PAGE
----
Followers of the online announcements and requests service, “Chautauqua Grapevine,” are aware that another crime novel by Deb Pines is out — Vengeance is Mine: A Chautauqua Murder Mystery. One of Pines’ characters, Cynthia Merriweather, is based loosely on Chautauqua Institution’s Lost and Found office manager Stephanie Holt, whose Grapevine posts have merited a fan following near and far.
Pines’ protagonist — “reporter and relentless snoop Mimi Goldman” — is one of a long list of fictional crime-solvers leading back to Edgar Allan Poe’s detective, C. Auguste Dupin, in 1841’s “The Murders in the Rue Morgue.”
One of the earliest mystery writers was Sir Arthur Conan Doyle, a physician who created detective Sherlock Holmes while he was a struggling writer. Holmes, whom Doyle introduced in 1887 in A Study in Scarlet, solves crimes using scientific observation and deductive reasoning. Having been exposed to this tenaciously enduring fictional character at schools and libraries, generations of children have become better readers and observers.
Since the late 19th century, Holmes has amassed a fan following with a capital “F.”
At 9:15 a.m. Thurs., Aug. 23, at the Chautauqua Women’s Club, former Chautauqua Literary and Scientific Circle archivist Bob Coghill will give a talk titled, “ ‘Elementary, Watson’: An Introduction to Sherlock Holmes,” for the final presentation of the 2018 Chautauqua Speaks series.
Among other things, Coghill is an expert on one of the world’s finest collections of library materials devoted to Doyle’s work and life. As it happens, the Arthur Conan Doyle Collection is housed in Toronto Public Library’s Toronto Reference Library — from which Buffalo, New York, is a mere two-hour drive.
Chautauqua is partly responsible for Coghill getting his job as a reference librarian at the TPL’s Special Collections Department, which he held until he retired in 2013, began traveling the world and moved to Vancouver, British Columbia.
And, absent Doyle and Holmes, Coghill said he would never have come to Chautauqua, been a teacher or earned three bachelor’s degrees (in English and psychology, education and education service) and two master’s degrees (in language and learning disabilities, and library and archival science) from York University in Toronto.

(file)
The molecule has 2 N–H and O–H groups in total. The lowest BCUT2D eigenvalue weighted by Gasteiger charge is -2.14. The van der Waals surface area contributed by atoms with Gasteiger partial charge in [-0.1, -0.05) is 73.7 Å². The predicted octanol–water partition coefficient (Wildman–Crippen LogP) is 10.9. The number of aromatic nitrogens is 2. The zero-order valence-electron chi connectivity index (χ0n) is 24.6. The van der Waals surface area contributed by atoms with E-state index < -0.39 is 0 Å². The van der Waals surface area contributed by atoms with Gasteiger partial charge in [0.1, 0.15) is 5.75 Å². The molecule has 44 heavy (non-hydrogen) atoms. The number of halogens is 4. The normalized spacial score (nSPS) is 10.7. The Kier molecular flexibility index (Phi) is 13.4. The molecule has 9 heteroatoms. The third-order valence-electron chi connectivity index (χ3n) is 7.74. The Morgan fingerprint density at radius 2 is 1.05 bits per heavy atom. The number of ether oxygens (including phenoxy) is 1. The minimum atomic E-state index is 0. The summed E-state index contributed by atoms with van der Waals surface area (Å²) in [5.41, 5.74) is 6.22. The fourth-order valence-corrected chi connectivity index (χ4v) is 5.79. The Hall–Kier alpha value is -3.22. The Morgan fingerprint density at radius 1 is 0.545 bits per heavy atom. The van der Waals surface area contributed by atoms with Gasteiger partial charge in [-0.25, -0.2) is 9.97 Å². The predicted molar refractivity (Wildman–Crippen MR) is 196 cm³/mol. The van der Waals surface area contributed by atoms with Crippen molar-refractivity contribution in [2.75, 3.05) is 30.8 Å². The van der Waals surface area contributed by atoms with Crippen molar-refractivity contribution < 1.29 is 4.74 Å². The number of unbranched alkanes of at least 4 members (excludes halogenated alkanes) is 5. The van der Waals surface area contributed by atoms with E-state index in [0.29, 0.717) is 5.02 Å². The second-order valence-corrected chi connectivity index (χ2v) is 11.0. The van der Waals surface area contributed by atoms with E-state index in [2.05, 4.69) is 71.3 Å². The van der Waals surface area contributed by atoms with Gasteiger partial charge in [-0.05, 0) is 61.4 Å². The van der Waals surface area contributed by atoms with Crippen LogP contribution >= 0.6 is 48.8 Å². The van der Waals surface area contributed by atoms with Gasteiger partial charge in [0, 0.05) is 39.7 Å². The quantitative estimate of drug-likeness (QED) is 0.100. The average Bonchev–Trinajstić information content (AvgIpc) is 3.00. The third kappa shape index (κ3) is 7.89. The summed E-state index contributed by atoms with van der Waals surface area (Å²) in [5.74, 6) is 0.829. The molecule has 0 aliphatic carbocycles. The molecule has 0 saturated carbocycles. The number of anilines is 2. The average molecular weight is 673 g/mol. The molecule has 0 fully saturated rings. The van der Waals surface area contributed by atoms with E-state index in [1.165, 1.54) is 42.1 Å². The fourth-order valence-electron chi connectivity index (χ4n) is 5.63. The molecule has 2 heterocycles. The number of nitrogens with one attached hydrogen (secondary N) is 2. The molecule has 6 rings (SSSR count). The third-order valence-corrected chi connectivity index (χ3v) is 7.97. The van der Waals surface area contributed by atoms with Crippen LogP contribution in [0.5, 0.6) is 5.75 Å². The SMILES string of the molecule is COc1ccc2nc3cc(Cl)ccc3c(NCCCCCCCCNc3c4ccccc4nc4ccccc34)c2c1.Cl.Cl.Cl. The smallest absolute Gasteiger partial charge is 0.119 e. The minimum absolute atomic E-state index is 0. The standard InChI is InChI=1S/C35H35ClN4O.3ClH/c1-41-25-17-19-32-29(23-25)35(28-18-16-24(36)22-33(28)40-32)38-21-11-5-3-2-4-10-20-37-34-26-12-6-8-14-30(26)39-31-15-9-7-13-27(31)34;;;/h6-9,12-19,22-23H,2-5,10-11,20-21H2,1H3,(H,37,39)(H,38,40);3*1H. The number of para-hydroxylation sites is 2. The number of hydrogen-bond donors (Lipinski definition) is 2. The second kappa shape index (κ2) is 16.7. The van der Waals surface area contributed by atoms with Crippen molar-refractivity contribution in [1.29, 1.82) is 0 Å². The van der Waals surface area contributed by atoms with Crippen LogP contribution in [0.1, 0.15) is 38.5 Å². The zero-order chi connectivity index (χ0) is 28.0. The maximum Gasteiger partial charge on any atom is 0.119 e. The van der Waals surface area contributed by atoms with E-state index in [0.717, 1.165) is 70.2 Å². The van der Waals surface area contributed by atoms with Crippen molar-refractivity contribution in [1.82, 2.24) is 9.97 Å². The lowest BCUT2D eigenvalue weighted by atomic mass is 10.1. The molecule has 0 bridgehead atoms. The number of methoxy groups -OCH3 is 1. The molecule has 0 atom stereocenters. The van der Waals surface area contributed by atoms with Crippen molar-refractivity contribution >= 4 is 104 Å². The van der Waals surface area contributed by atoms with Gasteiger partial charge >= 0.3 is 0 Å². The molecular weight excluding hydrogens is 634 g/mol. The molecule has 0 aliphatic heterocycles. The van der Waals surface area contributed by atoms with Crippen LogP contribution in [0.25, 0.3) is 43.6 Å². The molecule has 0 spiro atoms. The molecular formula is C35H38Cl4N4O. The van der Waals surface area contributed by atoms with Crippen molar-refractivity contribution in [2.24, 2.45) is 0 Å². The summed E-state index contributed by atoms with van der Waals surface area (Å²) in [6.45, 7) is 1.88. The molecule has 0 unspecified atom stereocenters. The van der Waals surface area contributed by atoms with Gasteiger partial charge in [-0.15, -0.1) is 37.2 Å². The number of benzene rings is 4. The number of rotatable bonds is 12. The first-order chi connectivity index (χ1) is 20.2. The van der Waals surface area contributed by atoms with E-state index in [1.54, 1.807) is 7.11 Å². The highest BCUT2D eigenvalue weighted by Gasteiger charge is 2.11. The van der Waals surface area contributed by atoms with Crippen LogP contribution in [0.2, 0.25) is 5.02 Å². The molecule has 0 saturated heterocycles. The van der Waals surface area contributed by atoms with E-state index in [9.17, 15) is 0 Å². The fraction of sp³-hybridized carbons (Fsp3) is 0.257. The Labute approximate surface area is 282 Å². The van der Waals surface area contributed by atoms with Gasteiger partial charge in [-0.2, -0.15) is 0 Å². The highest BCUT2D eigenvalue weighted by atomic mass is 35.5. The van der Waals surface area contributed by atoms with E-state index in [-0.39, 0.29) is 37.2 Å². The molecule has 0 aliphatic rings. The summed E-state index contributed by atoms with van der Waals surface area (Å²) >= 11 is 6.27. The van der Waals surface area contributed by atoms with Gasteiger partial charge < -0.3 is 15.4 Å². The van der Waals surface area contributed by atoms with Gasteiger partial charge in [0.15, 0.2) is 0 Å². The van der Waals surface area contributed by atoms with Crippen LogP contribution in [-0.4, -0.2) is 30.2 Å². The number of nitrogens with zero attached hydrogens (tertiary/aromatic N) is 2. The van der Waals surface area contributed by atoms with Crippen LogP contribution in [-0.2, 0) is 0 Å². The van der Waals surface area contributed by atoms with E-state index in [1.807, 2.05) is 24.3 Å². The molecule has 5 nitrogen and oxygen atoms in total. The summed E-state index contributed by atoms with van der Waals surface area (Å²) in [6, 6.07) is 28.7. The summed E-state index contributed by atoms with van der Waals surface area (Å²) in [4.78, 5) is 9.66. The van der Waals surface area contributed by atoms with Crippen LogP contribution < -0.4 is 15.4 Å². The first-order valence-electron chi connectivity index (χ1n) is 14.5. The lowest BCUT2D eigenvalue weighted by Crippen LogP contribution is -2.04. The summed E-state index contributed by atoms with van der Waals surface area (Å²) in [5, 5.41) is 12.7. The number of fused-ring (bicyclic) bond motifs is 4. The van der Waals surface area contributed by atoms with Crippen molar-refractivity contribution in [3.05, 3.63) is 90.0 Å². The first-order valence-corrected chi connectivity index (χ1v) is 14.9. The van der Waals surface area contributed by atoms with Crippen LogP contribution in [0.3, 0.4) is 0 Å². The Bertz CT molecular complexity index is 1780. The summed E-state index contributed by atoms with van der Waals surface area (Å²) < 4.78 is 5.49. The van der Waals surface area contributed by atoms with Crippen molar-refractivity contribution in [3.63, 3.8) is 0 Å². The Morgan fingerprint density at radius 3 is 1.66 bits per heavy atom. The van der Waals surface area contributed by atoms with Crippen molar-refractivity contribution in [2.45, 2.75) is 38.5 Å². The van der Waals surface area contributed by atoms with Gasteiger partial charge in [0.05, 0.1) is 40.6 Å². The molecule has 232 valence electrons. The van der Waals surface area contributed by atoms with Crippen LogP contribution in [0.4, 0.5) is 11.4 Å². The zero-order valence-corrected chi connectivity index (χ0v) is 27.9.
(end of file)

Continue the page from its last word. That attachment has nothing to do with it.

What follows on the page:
“I joke that I was a meek, mild teacher by day, but a rough, tough librarian by night,” Coghill said.
For most of his professional life, he lived and worked in Toronto. He said he was a guidance resource teacher in the central guidance department of the Toronto District School Board for a number of years. When there were job changes, he served in schools as an itinerant guidance counselor.
“In Toronto, there was an amalgamation,” Coghill said. “Some boards had elementary guidance counselors and some did not. … To make everything equal when they merged the six boards, they took away guidance from everyone, but gave them guidance resource teachers.”
Most of his work as a guidance counselor entailed staff development for teachers within a family of schools. His primary focus was on middle school and preparation for high school.
“I used to define my job as saying to kids, ‘How can I help you?’ ” Coghill said. “In finding the answer to that question, that was how I did my job. At nighttime at the (Toronto Reference) Library, I said, ‘How can I help you?’ So for a person who likes to help people, they’re the best two jobs in the world.”
One of the ways in which Coghill has helped children of all ages is by introducing them to Sherlock Holmes.
He has long been a member of the literary society Baker Street Irregulars and in 1984 received a Master Bootmaker award for significant contributions to the Bootmakers of Toronto and the Canadian Sherlockian movement.
On Thursday morning, Coghill will explain in person what both of these honors signify, and how Sherlockians are connected to Chautauqua.
He is also a member of the Baker Street Irregulars Trust, a society that cares for the Holmes records that have been housed at Harvard University’s Houghton Library and will soon be moving to Indiana University Bloomington.
“Sherlock Holmes is a fictional character,” Coghill said. “But our purpose is to perpetuate the legend that Sherlock Holmes is not a legend. And so the game of Sherlockiana is to treat the text as if it were biography rather than fiction. And that leads to all kinds of things.”